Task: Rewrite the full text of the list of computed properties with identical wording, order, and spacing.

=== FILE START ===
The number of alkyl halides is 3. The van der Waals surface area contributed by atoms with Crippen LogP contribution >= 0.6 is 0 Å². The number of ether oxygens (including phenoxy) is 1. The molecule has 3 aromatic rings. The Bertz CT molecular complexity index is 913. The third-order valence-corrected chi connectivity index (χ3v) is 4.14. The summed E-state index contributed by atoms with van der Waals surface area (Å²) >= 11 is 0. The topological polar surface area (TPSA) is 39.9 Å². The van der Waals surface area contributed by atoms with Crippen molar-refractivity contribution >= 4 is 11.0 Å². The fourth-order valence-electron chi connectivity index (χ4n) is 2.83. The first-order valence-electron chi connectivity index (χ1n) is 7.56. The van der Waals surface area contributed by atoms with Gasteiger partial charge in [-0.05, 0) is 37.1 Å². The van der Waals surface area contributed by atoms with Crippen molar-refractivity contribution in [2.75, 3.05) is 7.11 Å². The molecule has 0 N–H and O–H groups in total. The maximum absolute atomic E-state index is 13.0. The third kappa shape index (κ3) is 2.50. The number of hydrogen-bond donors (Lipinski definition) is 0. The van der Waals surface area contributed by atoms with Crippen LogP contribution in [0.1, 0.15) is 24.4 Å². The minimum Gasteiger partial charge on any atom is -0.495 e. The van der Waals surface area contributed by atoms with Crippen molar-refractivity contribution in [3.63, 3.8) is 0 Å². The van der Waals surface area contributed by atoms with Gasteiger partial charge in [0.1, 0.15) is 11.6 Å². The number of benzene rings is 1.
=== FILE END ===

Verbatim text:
The number of alkyl halides is 3. The van der Waals surface area contributed by atoms with Crippen LogP contribution >= 0.6 is 0 Å². The number of ether oxygens (including phenoxy) is 1. The molecule has 3 aromatic rings. The Bertz CT molecular complexity index is 913. The third-order valence-corrected chi connectivity index (χ3v) is 4.14. The summed E-state index contributed by atoms with van der Waals surface area (Å²) >= 11 is 0. The topological polar surface area (TPSA) is 39.9 Å². The van der Waals surface area contributed by atoms with Crippen molar-refractivity contribution >= 4 is 11.0 Å². The fourth-order valence-electron chi connectivity index (χ4n) is 2.83. The first-order valence-electron chi connectivity index (χ1n) is 7.56. The van der Waals surface area contributed by atoms with Gasteiger partial charge in [-0.05, 0) is 37.1 Å². The van der Waals surface area contributed by atoms with Crippen molar-refractivity contribution in [2.75, 3.05) is 7.11 Å². The molecule has 0 N–H and O–H groups in total. The maximum absolute atomic E-state index is 13.0. The third kappa shape index (κ3) is 2.50. The number of hydrogen-bond donors (Lipinski definition) is 0. The van der Waals surface area contributed by atoms with Crippen LogP contribution in [0.1, 0.15) is 24.4 Å². The minimum Gasteiger partial charge on any atom is -0.495 e. The van der Waals surface area contributed by atoms with Crippen molar-refractivity contribution in [3.63, 3.8) is 0 Å². The van der Waals surface area contributed by atoms with Gasteiger partial charge in [0.1, 0.15) is 11.6 Å². The number of benzene rings is 1.